The press room of the National Palace of Mexico returned yesterday to the day full of veteran reporters trying to catch the attention of the president, but two watchful children arose between the gray heads. Andrés Manuel López Obrador looked at them and gave them the floor.
Fernando and Eitan, 12 and 14 years old, were a few small reporters in blue who never raised their hands until they could ask the president about two things that concern them: the disappearances of children in Mexico and the brain drain.
"Let's see, the children, are they reporters?", Asked López Obrador, surprised when he gave the floor to the two members of Radioaventureros, a radio school project of minors and aimed at spreading the news among the children.
With great courage, Fernando told López Obrador that he was investigating the increase in disappearances of children in the country for two years and asked the president for the "strategy" of the government to "stop" this problem.
"At first I was a bit nervous", the small reporter admitted to Efe, although he explained that asking the president was "not surprising" for him, because it was not the first time he interviewed someone.
When his youth radiologist asked him to get up early to attend the conference that López Obrador offers every day at seven in the morning, Fernando did not hesitate for a second: "Perfect, I'm going to meet the president . "
Once there, he discovered that a highly professional environment & # 39; predominates in the elegant Treasury Hall of the National Palace, where about fifty reporters, cameramen and photographers from national and international media take note of what the president says.
Although that was not dizzy because "I am also a professional", said Fernando, who has been connected to Radioaventureros for two years.
The conference came "very satisfied" because López Obrador, whom he calls "a good person", gave details of the investigation into clandestine graves of missing persons, a subject that is "very sad" towards Fernando.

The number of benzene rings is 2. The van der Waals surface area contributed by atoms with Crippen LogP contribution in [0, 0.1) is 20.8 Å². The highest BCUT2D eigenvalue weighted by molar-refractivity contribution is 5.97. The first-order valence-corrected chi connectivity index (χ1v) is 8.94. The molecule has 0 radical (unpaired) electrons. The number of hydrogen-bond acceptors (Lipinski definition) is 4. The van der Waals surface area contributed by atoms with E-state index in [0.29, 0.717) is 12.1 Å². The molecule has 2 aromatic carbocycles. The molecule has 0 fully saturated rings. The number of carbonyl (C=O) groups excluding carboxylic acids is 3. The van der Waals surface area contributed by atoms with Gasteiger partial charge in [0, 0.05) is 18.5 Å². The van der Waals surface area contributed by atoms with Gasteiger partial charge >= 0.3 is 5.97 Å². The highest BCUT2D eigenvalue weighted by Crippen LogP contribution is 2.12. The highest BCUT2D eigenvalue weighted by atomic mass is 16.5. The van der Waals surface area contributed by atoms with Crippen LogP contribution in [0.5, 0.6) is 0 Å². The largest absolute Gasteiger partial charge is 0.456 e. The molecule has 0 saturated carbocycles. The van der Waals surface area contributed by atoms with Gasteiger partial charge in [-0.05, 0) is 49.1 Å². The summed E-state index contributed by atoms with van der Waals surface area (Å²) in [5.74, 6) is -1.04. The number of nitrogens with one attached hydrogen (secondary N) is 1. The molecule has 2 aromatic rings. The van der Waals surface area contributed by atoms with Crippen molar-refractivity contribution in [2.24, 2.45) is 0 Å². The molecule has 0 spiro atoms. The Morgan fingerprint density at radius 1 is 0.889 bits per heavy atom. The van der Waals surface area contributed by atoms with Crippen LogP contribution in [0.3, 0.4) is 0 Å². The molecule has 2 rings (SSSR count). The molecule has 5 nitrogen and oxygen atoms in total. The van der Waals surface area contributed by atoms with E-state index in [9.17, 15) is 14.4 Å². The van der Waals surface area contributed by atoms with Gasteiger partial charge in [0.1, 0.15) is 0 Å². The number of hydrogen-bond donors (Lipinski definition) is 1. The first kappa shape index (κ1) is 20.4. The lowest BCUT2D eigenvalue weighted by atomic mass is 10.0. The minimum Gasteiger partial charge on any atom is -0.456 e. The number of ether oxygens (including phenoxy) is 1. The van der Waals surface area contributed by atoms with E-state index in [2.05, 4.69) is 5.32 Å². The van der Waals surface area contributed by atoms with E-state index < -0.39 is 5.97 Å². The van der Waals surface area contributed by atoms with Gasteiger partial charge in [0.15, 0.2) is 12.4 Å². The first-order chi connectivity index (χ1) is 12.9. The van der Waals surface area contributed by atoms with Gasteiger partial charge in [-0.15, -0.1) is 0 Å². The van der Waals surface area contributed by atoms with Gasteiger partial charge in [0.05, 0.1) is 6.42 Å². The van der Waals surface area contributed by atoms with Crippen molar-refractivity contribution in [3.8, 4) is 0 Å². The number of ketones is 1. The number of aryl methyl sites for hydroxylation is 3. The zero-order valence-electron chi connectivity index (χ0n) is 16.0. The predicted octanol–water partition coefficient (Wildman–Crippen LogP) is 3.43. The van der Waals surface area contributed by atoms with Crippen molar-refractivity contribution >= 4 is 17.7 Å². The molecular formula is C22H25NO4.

For two years, this young man studied forced disappearances in Mexico thanks to a research project for young people from the National Autonomous University of Mexico (Unam) and was able to interview family members of the 43 students of the Ayotzinapa school who disappeared in 2014.
Radioaventureros is a radio project that was founded six years ago by his partner Eitan, who also took the word "a bit nervous" to ask López Obrador for the strategy to prevent prepared young Mexicans from leaving the country to find work.
"We proposed to talk to the president because we have the right to know," said the young man with clear ideas.
Eitan, which is the experience & # 39; very interesting and quite exciting & # 39; found, regretted that developed people go abroad and that Mexico is considered to be a third world country if we have a lot of natural resources & # 39 ;.
But with his radio station broadcast over the internet and social networks, this young man from Mexico City has spent his two cents to change the country.
"At school they learn to add and multiply, but you need a lot more," says Eitan, who claims that "young people are aware of what is going on around them" thanks to Radioaventureros.
With this station he will interview the famous Mexican writer Elena Poniatowska and her goal is that other children become interested in these things and say & # 39; Wow, how cool! (What good) & # 39; ".
Eitan is planning to study a scientific career as biology, while Fernando has journalism between the eyebrows "to report what is happening in our country."
"We need to be aware of what is happening in the world, because if we do not know anything, we will not know how to fight against adversity," said the small reporter.
After he had thanked him that he had responded to this interview, a Lucid Fernando concluded: "Those who have questions arrive in Rome."